Penalties, Dutch courage and what might have been…

tim krul penalty save

Yes, I know a lot of people will say things like ‘You say that now…’ but you’re going to have to either believe me or not, I guess. It is true however that Louis van Gaal’s goalkeeper substitution shenanigans in the World Cup quarter final over the weekend brought back memories of another penalty shoot-out some twenty-four years ago, and an outlandish suggestion I made at the time.

 

It was American Independence Day 1990, and with Argentina already having defeated hosts Italy on penalties the day before, England were facing Germany in the semi-final of the World Cup. The prospect of defeating our old adversaries, and taking on an extremely weak looking Argentina side in the final, was enticing to say the least. Revenge for the notorious ‘Hand of God’ goal four years previously and picking up the trophy seemed within our grasp. Although the Skinner/Baddiel ditty wouldn’t be written for another six years, it was a case of ‘24 years of hurt….’

 

The Germans had taken a lead when an Andreas Brehme free kick was deflected, and cruelly looped over a stranded Peter Shilton to dampen all England fans’ hopes. Then, Gary Lineker slotted an equaliser to renew belief. Extra-time was almost played out, and a penalty shoot-out was looming to decide who would qualify for the final.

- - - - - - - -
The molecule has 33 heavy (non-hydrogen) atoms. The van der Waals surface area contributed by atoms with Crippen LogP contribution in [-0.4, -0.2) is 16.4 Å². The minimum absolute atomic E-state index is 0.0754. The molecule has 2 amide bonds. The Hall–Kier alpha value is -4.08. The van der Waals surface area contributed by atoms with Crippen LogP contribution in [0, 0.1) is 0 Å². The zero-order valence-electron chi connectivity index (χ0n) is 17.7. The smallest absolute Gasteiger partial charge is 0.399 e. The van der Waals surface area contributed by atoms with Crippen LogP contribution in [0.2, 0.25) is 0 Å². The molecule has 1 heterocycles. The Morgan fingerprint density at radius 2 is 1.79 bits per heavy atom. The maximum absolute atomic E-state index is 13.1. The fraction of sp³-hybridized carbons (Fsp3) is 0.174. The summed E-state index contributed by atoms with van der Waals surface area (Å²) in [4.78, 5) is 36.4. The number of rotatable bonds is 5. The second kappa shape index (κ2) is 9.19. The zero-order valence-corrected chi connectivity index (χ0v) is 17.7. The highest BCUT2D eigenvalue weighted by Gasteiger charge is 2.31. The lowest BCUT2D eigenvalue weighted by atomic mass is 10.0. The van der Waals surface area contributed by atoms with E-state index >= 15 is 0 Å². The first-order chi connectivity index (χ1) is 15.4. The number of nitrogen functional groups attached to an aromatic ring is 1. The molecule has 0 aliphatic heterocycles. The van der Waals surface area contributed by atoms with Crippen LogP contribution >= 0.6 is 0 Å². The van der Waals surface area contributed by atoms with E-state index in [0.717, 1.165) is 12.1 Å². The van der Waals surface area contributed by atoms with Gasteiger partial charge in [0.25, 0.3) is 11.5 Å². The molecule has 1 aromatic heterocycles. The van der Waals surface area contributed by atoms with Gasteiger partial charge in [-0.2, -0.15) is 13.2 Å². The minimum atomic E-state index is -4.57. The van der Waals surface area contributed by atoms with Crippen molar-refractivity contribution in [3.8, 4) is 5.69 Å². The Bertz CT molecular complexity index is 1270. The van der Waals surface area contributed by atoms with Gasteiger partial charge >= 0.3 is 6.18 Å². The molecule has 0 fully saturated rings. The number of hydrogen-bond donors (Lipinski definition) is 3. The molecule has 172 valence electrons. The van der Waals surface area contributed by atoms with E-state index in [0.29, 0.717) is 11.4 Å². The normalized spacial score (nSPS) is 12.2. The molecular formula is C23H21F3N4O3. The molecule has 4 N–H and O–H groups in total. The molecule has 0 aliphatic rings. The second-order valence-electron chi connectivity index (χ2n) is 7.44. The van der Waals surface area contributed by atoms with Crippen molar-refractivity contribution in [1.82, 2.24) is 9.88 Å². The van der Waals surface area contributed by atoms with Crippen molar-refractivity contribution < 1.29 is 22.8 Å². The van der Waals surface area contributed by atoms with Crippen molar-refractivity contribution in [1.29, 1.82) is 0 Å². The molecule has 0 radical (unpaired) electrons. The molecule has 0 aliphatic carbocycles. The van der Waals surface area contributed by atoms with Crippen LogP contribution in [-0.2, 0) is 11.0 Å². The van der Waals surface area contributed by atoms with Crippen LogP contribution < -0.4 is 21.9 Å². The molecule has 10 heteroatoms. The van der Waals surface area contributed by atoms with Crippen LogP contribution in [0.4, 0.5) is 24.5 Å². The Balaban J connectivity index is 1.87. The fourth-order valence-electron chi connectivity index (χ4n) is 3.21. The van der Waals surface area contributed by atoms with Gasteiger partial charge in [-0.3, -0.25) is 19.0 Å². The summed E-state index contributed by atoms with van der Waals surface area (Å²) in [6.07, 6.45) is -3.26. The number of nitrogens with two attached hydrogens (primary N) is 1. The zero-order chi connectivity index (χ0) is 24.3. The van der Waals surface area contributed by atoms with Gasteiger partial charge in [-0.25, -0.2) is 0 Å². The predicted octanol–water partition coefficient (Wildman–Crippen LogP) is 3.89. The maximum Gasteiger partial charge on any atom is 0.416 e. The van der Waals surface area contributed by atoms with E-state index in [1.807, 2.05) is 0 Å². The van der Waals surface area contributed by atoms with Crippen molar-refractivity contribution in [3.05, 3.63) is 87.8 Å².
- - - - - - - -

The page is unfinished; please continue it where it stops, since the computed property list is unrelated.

At the time, on the England bench was a certain Dave Beasant. The mop-haired ‘keeper had saved a John Aldridge penalty in the FA Cup final a couple for years previously to ensure Wimbledon won the trophy, and I remember saying to the wife that Sir Bobby Robson – just plain Bobby in those days – should take Shilton off and put Beasant on just before the end as it may confuse the Germans.

Football. 1988 FA Cup Final. Wembley. 14th May, 1988. Wimbledon 1 v Liverpool 0. Wimbledon goalkeeper Dave Beasant dives across his goal to save a penalty kick from Liverpool's John Aldridge.

 

Understandably receiving a fairly askance look in reply, I didn’t pursue my thoughts. After all, the man between the sticks was Peter Shilton. ‘Shilts’ was one of the best ‘keepers in the world, would go on to become hold the record for most England caps, and Beasant was this big lumbering bloke who’d secured  both of his caps in a couple of friendlies the year before.  At the time, however, he was playing for Chelsea, and I suppose that may have clouded my judgement somewhat.